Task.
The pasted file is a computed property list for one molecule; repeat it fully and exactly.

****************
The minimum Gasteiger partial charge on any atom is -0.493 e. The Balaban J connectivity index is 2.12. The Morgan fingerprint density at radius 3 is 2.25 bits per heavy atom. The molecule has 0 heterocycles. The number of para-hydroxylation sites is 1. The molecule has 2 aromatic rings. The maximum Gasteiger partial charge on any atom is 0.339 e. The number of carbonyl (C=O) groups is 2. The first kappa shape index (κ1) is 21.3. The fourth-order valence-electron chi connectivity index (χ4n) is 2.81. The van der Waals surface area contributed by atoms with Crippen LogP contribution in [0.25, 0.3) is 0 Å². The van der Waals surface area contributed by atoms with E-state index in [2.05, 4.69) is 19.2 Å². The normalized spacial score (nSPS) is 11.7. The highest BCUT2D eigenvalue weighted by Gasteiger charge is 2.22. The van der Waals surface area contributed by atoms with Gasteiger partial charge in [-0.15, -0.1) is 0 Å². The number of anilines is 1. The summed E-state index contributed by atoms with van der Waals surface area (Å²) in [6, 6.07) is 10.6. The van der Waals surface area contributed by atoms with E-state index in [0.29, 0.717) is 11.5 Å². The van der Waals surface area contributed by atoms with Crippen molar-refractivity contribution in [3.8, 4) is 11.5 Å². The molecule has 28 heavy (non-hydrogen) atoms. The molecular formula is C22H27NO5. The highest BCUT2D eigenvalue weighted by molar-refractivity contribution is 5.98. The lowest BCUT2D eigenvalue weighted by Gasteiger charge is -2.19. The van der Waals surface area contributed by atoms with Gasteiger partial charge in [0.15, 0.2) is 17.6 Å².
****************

The minimum Gasteiger partial charge on any atom is -0.493 e. The Balaban J connectivity index is 2.12. The Morgan fingerprint density at radius 3 is 2.25 bits per heavy atom. The molecule has 0 heterocycles. The number of para-hydroxylation sites is 1. The molecule has 2 aromatic rings. The maximum Gasteiger partial charge on any atom is 0.339 e. The number of carbonyl (C=O) groups is 2. The first kappa shape index (κ1) is 21.3. The fourth-order valence-electron chi connectivity index (χ4n) is 2.81. The van der Waals surface area contributed by atoms with Crippen LogP contribution in [0.25, 0.3) is 0 Å². The van der Waals surface area contributed by atoms with E-state index in [2.05, 4.69) is 19.2 Å². The normalized spacial score (nSPS) is 11.7. The highest BCUT2D eigenvalue weighted by Gasteiger charge is 2.22. The van der Waals surface area contributed by atoms with Gasteiger partial charge in [-0.15, -0.1) is 0 Å². The number of anilines is 1. The summed E-state index contributed by atoms with van der Waals surface area (Å²) in [6, 6.07) is 10.6. The van der Waals surface area contributed by atoms with E-state index in [0.29, 0.717) is 11.5 Å². The van der Waals surface area contributed by atoms with Crippen molar-refractivity contribution in [3.8, 4) is 11.5 Å². The molecule has 28 heavy (non-hydrogen) atoms. The molecular formula is C22H27NO5. The highest BCUT2D eigenvalue weighted by molar-refractivity contribution is 5.98. The lowest BCUT2D eigenvalue weighted by Gasteiger charge is -2.19. The van der Waals surface area contributed by atoms with Gasteiger partial charge in [0.15, 0.2) is 17.6 Å².